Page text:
Even before the models had shed the beaded chemises they wore in the finale of the Bill Blass fashion show at the Hotel Pierre today, the Blass faithful were lined up at the dressing room to kiss the designer and place their orders.

Nancy Kissinger told Blass she wanted the green-and-white plaid suit. Este'e Lauder spotted a long lean black dress with tiered ruffle hem that she thought would be great for showing off her jewelry, especially her pearls. Jane Dudley, wife of former ambassador to Denmark Guilford Dudley Jr., figured the slim white dress with the black diagonal stripe would be fine for her in Palm Beach or Nashville.

The Blass show started the second week of American designers' collections for fall, and it was clear that Blass has his customers pegged. They are wealthy women who like to spend money and dress in luxurious fabrics--suits with easy jackets, slim, below-the-knee skirts for day and slim, black or beaded dresses for evening. Blass likes both an above-the-knee or longer hemline for evening, and to make the point showed one dinner dress with both hemline options.

He is at his best when clothes are lean and spare so that the fabric and texture mix can be shown off. But he also likes things that focus on the hips; he showed many versions of the blouson and balloon shape as well as dresses caught up in belts that wrap tightly and can be worn only by the very thin.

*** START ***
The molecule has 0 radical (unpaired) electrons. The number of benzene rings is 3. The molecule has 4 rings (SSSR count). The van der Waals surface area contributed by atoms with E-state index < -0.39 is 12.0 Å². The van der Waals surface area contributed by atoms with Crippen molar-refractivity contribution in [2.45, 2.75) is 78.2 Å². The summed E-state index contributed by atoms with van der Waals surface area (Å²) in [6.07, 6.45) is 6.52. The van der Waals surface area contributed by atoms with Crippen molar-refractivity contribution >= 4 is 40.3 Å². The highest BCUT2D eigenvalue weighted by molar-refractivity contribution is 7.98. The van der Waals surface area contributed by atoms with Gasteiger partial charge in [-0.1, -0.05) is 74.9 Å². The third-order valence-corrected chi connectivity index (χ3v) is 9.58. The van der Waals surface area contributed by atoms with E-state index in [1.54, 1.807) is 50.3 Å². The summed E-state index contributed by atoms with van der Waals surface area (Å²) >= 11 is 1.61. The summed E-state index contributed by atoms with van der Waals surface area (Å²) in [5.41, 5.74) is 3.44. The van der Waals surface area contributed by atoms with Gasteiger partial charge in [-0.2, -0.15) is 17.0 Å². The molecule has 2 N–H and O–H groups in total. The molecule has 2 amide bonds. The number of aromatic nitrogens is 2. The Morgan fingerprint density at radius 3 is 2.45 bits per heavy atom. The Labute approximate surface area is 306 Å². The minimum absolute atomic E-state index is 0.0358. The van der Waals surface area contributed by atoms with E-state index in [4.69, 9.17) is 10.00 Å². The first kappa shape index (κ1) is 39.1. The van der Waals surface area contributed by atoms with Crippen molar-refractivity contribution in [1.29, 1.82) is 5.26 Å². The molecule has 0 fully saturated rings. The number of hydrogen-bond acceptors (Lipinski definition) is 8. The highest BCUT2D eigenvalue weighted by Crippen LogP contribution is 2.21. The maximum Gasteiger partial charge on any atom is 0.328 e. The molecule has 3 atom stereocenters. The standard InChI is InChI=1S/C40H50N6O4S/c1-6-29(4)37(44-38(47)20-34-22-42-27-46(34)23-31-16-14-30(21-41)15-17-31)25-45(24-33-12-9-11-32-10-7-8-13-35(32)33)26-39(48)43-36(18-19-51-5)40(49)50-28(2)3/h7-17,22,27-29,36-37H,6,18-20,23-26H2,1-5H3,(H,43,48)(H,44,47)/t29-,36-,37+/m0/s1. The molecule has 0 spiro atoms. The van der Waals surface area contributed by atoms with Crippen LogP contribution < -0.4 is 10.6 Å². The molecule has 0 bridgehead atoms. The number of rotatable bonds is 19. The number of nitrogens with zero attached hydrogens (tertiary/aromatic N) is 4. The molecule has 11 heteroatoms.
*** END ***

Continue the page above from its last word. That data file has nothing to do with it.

Blass has put as much attention on dresses for making grand exits as those for grand entrances. He softens many dresses with draping--often the front of the dress is unadorned and the back of the dress has all the detail. De'colletage is more important this season in the back of the dress than in the front. "The back of the dress has been neglected for a while," said Blass, "so I thought that for a change I'd put a little of the action back there."

"It makes a dress very seductive," said Lynn Manulis of Martha's.

This year, for the first time, Blass hired a producer for his show, spending $150,000 to construct a set, build bleachers, install a special lighting and music system and hire 30 models for the three repeat presentations. Everything was precisely timed to the music. When a tape of Louis Armstrong singing "La Vie En Rose" began, rose print dresses, beaded roses, rose embroidery and even cutout rose earrings were shown. When the music changed, so did the theme of the dresses.

"Often one is judged by the show and not the clothes so I figured it was worth a lot of time and money to get it straight this time," said Blass.